Florida Mortgage vs. Deed of Trust

by Darryl James ; Updated July 27, 2017
Deeds of trust are used but not required with mortgages in the state of Florida.

Florida housing lenders employ mortgages and deeds of trust for property sales. However, the state of Florida does not require a deed of trust by law at the time of sale of property.

Mortgage

The standard method of home financing employs a mortgage, which legally creates a lien against a property. The finance company holds the lien until the buyer meets all financial obligations. The mortgage is a document that contains the terms of the finance agreement, including the amount owed and the payment terms.

Deed of Trust

While the state of Florida does not require deeds of trust, the option can still be used when the goal is to provide additional protection for the finance company. A legal document is employed to create a holding entity for the ownership of the property, naming the finance company as beneficiary and a third party as trustee, who will deliver ownership of the property to the finance company in the case of loan default.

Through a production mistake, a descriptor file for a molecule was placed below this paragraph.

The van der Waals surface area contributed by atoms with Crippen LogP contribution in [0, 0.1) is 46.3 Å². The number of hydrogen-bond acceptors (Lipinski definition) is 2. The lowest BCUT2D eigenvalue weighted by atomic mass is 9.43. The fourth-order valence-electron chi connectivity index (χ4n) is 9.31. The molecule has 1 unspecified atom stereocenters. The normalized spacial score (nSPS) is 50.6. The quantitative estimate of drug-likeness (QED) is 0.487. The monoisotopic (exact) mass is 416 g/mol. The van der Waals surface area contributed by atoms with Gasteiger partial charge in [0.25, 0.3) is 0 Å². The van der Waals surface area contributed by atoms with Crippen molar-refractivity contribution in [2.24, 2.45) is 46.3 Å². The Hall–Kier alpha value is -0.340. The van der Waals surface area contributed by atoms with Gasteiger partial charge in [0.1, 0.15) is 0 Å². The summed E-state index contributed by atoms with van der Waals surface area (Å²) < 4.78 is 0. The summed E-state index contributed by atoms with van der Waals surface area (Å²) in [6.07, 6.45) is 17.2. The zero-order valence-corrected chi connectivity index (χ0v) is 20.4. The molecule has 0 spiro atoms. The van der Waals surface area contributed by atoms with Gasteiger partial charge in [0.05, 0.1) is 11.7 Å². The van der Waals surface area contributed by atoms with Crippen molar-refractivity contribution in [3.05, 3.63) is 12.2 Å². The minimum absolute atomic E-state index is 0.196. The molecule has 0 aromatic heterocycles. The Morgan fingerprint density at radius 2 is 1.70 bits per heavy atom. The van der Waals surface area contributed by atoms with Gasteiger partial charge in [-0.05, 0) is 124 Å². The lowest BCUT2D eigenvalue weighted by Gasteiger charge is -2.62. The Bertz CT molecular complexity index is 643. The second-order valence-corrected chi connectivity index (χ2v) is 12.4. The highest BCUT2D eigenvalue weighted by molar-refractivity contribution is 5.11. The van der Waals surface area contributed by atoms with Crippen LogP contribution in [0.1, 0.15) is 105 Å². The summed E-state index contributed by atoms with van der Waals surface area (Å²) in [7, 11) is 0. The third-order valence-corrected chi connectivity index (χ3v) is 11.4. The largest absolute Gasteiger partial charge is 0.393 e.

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Lien Theory

Florida is a “lien theory” state, where buyers keep the title to the property and the finance companies hold a lien against the property until all financial obligations are met.

About the Author

Darryl James, a syndicated columnist and freelance writer in the Los Angeles area has written for more than 15 years for "New York Newsday," "Pittsburgh Courier," "The Los Angeles Sentinel," "Women's Wear Daily," "Apparel News," "Rap Sheet" and more. James has written books and has just finished his first screenplay.

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